It would appear that regional Australia is interested to know more and ready to play its part.
Disclaimer: Author is part time media officer for Bega Valley Shire Council
The record-breaking seas that slammed into the much loved Tathra Wharf in June 2016 have opened a new chapter in the history of this 150-year-old structure.
The timber that was salvaged from the wrecked sections of decking and pylons has been snapped up with a sense of reverence. A host of upcycled projects has been born spreading the affection for this Far South Coast icon.
Over the weekend of June 4 and 5 2016 waves of up to 17 meters high or more shattered timber and fixtures that had stood the test of time.
Protected from the more frequent rough weather of the south, the wharf was at the mercy of this north-easterly inspired weather event.
On the Monday morning that followed Bega Valley Shire Council confirmed that the timber ramp that leads from the roadway down to the old cargo platform had been lifted off its pylons by the monster seas.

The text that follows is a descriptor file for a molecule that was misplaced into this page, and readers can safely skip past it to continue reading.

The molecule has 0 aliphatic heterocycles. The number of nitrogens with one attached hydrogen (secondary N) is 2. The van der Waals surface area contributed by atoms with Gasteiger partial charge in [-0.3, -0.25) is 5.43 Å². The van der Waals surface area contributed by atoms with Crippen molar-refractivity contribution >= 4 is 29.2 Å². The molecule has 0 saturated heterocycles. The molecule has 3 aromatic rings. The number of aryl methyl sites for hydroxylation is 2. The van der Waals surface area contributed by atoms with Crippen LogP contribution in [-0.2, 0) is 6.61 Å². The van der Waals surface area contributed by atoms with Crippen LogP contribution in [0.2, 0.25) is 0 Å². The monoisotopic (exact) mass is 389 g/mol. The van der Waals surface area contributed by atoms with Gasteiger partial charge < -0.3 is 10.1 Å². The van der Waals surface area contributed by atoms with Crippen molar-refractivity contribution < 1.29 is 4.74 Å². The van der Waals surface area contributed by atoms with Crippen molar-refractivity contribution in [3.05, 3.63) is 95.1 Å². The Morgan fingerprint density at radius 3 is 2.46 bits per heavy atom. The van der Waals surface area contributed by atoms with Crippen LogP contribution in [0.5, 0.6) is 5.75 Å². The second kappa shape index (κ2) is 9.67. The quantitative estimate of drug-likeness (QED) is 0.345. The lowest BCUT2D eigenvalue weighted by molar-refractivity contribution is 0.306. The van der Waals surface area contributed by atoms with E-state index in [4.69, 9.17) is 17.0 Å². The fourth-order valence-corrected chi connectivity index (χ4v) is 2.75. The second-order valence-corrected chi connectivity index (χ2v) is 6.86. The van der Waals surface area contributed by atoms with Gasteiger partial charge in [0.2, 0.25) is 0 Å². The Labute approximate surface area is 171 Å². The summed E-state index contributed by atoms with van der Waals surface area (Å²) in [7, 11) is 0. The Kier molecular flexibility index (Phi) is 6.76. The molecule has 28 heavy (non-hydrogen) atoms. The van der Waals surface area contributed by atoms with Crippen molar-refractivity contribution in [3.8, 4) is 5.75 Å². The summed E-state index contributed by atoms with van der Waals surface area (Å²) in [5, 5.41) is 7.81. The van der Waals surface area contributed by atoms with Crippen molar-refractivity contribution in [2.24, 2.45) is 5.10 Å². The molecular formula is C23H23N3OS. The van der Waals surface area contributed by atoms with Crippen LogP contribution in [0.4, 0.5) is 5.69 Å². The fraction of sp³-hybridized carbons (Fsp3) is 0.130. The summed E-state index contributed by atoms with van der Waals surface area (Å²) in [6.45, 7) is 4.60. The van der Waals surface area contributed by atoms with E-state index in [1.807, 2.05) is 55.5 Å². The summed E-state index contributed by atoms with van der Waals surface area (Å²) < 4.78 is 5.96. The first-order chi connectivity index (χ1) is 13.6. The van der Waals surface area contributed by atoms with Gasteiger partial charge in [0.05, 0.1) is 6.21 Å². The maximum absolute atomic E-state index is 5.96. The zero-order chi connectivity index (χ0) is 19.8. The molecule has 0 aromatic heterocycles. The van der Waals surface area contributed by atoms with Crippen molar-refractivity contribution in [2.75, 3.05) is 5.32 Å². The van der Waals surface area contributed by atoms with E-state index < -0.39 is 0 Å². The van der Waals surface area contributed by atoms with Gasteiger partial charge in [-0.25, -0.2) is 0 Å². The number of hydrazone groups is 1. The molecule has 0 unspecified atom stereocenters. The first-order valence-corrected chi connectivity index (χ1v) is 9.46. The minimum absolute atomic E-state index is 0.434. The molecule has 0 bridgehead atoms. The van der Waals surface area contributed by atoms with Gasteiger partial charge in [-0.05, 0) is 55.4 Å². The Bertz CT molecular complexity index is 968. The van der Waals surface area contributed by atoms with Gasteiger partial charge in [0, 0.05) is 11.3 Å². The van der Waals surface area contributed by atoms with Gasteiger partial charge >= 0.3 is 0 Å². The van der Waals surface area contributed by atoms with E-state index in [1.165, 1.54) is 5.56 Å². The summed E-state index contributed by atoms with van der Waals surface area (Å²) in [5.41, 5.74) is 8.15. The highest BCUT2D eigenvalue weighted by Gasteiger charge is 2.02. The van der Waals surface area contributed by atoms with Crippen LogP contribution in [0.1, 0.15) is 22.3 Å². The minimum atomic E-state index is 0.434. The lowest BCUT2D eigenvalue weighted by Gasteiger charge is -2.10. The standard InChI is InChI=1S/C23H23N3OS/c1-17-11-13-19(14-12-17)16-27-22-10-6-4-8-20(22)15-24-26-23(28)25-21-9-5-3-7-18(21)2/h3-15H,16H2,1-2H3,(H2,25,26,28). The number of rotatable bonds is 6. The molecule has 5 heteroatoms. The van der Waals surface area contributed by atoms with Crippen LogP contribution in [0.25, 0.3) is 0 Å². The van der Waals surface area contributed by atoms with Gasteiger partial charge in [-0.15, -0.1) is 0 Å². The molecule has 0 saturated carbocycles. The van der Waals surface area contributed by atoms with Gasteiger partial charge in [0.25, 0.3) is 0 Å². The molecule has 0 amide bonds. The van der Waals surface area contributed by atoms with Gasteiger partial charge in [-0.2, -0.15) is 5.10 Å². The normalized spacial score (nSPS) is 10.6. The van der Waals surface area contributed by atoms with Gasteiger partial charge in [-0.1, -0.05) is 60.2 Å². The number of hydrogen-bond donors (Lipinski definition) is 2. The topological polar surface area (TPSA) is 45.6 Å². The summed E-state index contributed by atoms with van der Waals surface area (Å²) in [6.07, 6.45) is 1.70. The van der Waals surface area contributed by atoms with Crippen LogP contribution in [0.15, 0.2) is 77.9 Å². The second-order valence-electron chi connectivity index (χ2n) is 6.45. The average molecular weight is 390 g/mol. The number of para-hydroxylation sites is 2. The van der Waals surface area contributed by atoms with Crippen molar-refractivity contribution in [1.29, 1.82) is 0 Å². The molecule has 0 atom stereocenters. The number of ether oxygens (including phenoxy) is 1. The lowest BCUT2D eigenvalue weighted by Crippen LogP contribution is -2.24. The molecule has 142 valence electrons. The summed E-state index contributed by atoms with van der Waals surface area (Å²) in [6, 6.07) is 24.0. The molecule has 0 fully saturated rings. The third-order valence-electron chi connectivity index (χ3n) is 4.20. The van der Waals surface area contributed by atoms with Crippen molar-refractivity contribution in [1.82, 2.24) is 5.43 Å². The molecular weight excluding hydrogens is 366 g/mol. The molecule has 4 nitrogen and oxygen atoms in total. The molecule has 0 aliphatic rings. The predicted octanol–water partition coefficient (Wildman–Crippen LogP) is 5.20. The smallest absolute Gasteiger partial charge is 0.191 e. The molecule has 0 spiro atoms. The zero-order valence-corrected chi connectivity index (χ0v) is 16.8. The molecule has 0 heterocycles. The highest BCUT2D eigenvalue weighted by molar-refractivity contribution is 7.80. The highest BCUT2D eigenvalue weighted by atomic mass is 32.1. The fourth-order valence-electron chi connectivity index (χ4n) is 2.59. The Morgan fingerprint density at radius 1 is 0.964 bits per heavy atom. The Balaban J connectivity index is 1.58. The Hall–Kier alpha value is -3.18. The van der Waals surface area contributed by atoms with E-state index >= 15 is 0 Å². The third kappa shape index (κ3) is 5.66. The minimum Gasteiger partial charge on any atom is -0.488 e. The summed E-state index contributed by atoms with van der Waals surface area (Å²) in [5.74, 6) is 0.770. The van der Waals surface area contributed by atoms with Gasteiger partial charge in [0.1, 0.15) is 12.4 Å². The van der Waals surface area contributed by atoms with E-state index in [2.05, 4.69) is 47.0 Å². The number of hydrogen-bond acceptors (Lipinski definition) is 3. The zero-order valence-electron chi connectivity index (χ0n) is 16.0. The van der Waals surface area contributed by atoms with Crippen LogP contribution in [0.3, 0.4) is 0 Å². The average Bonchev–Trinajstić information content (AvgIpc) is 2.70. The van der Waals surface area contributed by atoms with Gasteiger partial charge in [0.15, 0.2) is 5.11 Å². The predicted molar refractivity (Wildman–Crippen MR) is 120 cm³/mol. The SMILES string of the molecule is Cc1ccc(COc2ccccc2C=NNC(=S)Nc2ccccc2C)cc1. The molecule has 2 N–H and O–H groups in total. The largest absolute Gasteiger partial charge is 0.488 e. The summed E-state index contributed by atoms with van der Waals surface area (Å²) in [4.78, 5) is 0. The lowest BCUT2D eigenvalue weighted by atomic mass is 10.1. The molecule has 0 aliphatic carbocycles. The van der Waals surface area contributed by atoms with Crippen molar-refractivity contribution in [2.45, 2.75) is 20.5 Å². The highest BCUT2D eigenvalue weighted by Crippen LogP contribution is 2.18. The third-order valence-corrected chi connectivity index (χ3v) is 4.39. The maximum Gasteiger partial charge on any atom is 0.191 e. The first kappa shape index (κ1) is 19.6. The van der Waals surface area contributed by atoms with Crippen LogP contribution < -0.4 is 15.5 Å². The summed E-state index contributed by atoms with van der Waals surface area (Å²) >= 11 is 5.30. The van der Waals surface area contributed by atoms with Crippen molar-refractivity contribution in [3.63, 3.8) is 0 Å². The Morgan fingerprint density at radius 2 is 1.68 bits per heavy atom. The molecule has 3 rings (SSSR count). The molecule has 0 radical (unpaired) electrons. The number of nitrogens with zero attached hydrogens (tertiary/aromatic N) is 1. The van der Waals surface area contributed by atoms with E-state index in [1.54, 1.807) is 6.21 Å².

“I’ll be putting up some display boards and mounting each piece properly to highlight the connection between this place [the harbourmaster’s residence] and the wharf,” Ant says.
Craftsman like Greg Wall and Peter Hull have given the salvaged timber a new use altogether.
“Some of this timber has seen 150 years of traffic, it’s too good for firewood,” Greg says.
The woodworker from Black Range has turned a mix old stringy bark, iron bark, and gray box into a mortise and tenon joint bookcase for the wharf museum.
“I wanted to construct the bookcase using the skills of the time, the skills of 150 years ago when the wharf was built,” Greg explains.
Tarraganda joiner, Peter Hull says it’s been a thrill working with such significant timber and turning it into vanity benchtops and mantle pieces.
“My clients have loved being able to share the story behind their new feature,” Peter says.
Click on each photo to get a bigger view…
Apart from using its stockpiled timber in bridge structures, Bega Valley Shire Council plans on using some of its Tathra Wharf stash to make street furniture and gateway signage at the northern, southern, and western entries to the shire.
Some of the turpentine has already found bums in need of a seat in the Merimbula CBD and on the very structure it came from.
On her sunny verandah in Jellat, Museum Secretary, Michelle Russell is just happy to have a few lumps of the wharf to sit pot plants on.
“I have a family connection, Daniel Gowing was one of the first people involved in constructing the wharf,” Michelle says.